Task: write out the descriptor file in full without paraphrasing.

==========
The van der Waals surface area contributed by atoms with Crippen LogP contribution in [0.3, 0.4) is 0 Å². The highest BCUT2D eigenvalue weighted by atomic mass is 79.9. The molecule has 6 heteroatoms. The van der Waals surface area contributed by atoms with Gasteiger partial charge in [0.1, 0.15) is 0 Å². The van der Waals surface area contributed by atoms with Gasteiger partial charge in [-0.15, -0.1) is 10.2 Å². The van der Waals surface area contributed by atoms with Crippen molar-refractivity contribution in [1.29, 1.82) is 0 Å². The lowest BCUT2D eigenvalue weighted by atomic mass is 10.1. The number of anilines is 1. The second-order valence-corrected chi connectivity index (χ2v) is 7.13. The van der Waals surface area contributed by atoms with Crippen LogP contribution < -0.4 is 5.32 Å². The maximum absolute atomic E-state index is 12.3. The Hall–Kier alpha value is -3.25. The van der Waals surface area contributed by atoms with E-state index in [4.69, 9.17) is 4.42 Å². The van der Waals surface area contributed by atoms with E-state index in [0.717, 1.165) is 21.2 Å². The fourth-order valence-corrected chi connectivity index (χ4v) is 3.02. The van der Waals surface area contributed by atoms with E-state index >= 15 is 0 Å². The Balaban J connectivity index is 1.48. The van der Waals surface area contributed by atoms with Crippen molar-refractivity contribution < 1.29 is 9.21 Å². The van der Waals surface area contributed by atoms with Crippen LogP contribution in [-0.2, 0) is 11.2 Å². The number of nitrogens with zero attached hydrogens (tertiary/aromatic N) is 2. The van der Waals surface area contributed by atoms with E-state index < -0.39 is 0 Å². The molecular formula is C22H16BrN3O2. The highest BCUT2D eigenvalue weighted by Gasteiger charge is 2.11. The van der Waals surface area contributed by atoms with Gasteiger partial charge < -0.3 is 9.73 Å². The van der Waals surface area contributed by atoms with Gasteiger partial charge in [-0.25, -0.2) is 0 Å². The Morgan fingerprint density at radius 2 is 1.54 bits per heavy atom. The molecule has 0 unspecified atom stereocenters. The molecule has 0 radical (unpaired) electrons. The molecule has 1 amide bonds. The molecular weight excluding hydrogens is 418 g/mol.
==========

The van der Waals surface area contributed by atoms with Crippen LogP contribution in [0.3, 0.4) is 0 Å². The highest BCUT2D eigenvalue weighted by atomic mass is 79.9. The molecule has 6 heteroatoms. The van der Waals surface area contributed by atoms with Gasteiger partial charge in [0.1, 0.15) is 0 Å². The van der Waals surface area contributed by atoms with Gasteiger partial charge in [-0.15, -0.1) is 10.2 Å². The van der Waals surface area contributed by atoms with Crippen molar-refractivity contribution in [1.29, 1.82) is 0 Å². The lowest BCUT2D eigenvalue weighted by atomic mass is 10.1. The number of anilines is 1. The second-order valence-corrected chi connectivity index (χ2v) is 7.13. The van der Waals surface area contributed by atoms with Crippen LogP contribution < -0.4 is 5.32 Å². The maximum absolute atomic E-state index is 12.3. The Hall–Kier alpha value is -3.25. The van der Waals surface area contributed by atoms with E-state index in [4.69, 9.17) is 4.42 Å². The van der Waals surface area contributed by atoms with E-state index in [0.717, 1.165) is 21.2 Å². The fourth-order valence-corrected chi connectivity index (χ4v) is 3.02. The van der Waals surface area contributed by atoms with E-state index >= 15 is 0 Å². The Balaban J connectivity index is 1.48. The van der Waals surface area contributed by atoms with Crippen molar-refractivity contribution < 1.29 is 9.21 Å². The van der Waals surface area contributed by atoms with Crippen LogP contribution in [-0.2, 0) is 11.2 Å². The number of nitrogens with zero attached hydrogens (tertiary/aromatic N) is 2. The van der Waals surface area contributed by atoms with E-state index < -0.39 is 0 Å². The molecular formula is C22H16BrN3O2. The highest BCUT2D eigenvalue weighted by Gasteiger charge is 2.11. The van der Waals surface area contributed by atoms with Gasteiger partial charge < -0.3 is 9.73 Å². The van der Waals surface area contributed by atoms with Gasteiger partial charge in [-0.25, -0.2) is 0 Å². The Morgan fingerprint density at radius 2 is 1.54 bits per heavy atom. The molecule has 0 unspecified atom stereocenters. The molecule has 0 radical (unpaired) electrons. The molecule has 1 amide bonds. The molecular weight excluding hydrogens is 418 g/mol.